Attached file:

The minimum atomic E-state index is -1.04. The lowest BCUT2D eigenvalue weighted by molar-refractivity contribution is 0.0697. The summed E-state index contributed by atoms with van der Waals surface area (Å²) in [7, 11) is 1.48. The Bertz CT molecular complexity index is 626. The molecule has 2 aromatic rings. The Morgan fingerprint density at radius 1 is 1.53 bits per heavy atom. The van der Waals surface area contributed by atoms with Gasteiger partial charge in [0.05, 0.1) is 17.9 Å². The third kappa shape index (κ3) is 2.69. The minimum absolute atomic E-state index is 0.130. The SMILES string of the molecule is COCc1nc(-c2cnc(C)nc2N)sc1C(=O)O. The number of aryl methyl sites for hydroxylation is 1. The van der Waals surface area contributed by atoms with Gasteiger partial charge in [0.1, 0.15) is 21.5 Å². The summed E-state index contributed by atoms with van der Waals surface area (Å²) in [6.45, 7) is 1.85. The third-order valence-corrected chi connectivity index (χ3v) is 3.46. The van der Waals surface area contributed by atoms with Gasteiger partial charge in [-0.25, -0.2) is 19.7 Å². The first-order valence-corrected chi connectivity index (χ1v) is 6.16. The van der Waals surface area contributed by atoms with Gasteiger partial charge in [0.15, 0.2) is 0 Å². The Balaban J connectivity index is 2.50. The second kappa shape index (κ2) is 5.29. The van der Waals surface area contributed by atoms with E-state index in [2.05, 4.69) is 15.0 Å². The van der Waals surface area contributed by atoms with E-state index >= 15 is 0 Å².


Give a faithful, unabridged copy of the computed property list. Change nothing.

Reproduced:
The minimum atomic E-state index is -1.04. The lowest BCUT2D eigenvalue weighted by molar-refractivity contribution is 0.0697. The summed E-state index contributed by atoms with van der Waals surface area (Å²) in [7, 11) is 1.48. The Bertz CT molecular complexity index is 626. The molecule has 2 aromatic rings. The Morgan fingerprint density at radius 1 is 1.53 bits per heavy atom. The van der Waals surface area contributed by atoms with Gasteiger partial charge in [0.05, 0.1) is 17.9 Å². The third kappa shape index (κ3) is 2.69. The minimum absolute atomic E-state index is 0.130. The SMILES string of the molecule is COCc1nc(-c2cnc(C)nc2N)sc1C(=O)O. The number of aryl methyl sites for hydroxylation is 1. The van der Waals surface area contributed by atoms with Gasteiger partial charge in [0.1, 0.15) is 21.5 Å². The summed E-state index contributed by atoms with van der Waals surface area (Å²) in [6.45, 7) is 1.85. The third-order valence-corrected chi connectivity index (χ3v) is 3.46. The van der Waals surface area contributed by atoms with Gasteiger partial charge in [-0.25, -0.2) is 19.7 Å². The first-order valence-corrected chi connectivity index (χ1v) is 6.16. The van der Waals surface area contributed by atoms with Gasteiger partial charge in [0.15, 0.2) is 0 Å². The Balaban J connectivity index is 2.50. The second kappa shape index (κ2) is 5.29. The van der Waals surface area contributed by atoms with E-state index in [2.05, 4.69) is 15.0 Å². The van der Waals surface area contributed by atoms with E-state index >= 15 is 0 Å².